Knock On Effects, and the Long Game

Written by dermdaly on June 19th, 2012

Many years ago, Microsoft made a decision to OEM their operating system. It went stellar, and runs on machines built by lots of manufacturers. These machines support peripherals developed by an even larger number of companies. There’s no doubting the success this has led to.
There’s a knock on effect though: Microsoft’s Beta Programmes have to be aimed at this wide audience; Secrecy is pretty much non existent if your beta programme involves millions of people.
So. Microsoft pre-announce early. If they didn’t, their beta programmes would let all the cats out of the bag, and there’d be nothing to talk about.
But when they build their own product, their marketing teams are conditioned by years of early announcements, and see this no differently. They early-announce their Surface product, and with this early announcement, have to leave out the yet-to-be-decided facts.
People’s reactions are are bemusement: When ? How Much?

This is the knock-on effect of the OEM programme.

Many years ago, Apple made a decision to build all of the ecosystem, and keep it internal. It grew slowly, and took years to make the slightest dent in the PC market.
But, this gave them the luxury of secrecy. When you own and make it all, you can ensure people keep their traps shut.
So, when Apple announce their products, they can say things like




People’s reactions are then about sprinting to their local Apple store, or reaching for their credit card.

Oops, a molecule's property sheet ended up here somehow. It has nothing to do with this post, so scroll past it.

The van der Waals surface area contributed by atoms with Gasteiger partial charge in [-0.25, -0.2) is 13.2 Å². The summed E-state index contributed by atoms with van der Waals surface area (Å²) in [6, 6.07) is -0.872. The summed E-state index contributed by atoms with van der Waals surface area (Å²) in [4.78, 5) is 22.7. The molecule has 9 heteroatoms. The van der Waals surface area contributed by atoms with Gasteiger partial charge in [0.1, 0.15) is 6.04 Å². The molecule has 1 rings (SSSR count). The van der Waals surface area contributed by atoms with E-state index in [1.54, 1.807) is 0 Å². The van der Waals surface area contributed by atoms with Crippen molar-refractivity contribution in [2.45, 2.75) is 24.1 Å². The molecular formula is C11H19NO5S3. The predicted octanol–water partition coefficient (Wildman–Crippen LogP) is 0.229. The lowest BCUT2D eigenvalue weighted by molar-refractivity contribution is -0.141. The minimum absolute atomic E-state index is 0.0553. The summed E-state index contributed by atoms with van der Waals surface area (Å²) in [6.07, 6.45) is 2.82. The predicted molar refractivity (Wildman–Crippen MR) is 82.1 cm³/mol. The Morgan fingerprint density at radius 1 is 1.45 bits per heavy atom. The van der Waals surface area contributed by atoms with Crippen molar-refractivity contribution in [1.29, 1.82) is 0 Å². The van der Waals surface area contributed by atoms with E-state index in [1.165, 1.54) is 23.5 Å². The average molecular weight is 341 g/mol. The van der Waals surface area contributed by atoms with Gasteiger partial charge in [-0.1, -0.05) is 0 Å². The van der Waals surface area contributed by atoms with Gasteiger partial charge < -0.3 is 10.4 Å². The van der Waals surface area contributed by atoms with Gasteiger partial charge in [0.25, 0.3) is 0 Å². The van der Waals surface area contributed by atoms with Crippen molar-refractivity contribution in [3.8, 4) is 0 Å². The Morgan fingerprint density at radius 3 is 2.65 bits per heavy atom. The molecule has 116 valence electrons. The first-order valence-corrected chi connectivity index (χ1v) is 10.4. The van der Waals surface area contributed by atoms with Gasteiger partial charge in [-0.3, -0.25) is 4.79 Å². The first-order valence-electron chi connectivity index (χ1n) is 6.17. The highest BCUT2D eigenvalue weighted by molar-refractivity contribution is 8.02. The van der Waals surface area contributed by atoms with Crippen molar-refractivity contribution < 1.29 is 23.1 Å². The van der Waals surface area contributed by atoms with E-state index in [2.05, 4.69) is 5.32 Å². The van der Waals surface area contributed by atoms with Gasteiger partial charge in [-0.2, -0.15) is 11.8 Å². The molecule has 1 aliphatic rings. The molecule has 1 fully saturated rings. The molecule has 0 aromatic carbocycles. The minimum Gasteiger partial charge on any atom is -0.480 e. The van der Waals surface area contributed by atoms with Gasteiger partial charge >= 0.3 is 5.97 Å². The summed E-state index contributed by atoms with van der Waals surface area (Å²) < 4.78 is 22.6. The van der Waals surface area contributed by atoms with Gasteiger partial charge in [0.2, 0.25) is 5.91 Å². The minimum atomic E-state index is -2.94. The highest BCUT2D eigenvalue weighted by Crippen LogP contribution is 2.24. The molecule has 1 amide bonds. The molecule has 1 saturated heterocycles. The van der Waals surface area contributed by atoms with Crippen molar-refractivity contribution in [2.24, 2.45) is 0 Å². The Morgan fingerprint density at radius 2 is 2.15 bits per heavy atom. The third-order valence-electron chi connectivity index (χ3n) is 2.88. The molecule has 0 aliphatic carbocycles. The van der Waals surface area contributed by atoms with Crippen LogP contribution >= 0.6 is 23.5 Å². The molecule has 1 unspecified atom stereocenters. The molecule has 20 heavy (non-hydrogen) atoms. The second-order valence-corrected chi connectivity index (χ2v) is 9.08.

This is a knock-on effect of playing the long game.

Different approaches…eliciting different responses.

Comments (3)

brian grishaber says:

Nice article. Bang on. MS has not figured it out and probably won’t.
On the other hand, Rim & Nokia introduce new hardware for release in 6 months and no one buys their current stuff. Hmmm.

“On the other hand, Rim & Nokia introduce new hardware for release in 6 months and no one buys their current stuff. Hmmm.”

That’s why I think this message wasn’t aimed at consumers, like an Apple product release event is. I think this is targeted to their OEM licensees, that it’s time to really create good hardware, or MS will go it alone. Developers and early adopter consumers are secondary targets at best.

Microsoft used to enjoy the ability to kill other products in the market with their early announcements. A company would announce and start selling a product and then MS would make the announcement that they were going to sell a similar product. Sales of the first company would dry up while consumers hung onto their money waiting to see what Microsoft’s product would look like. The original company would go out of business and then Microsoft would cancel their product citing lack of interest based on the evidence of the first company’s failure.

This is ancient history, but they no doubt feel they just put a dent into sales of products other than iPads because of it.

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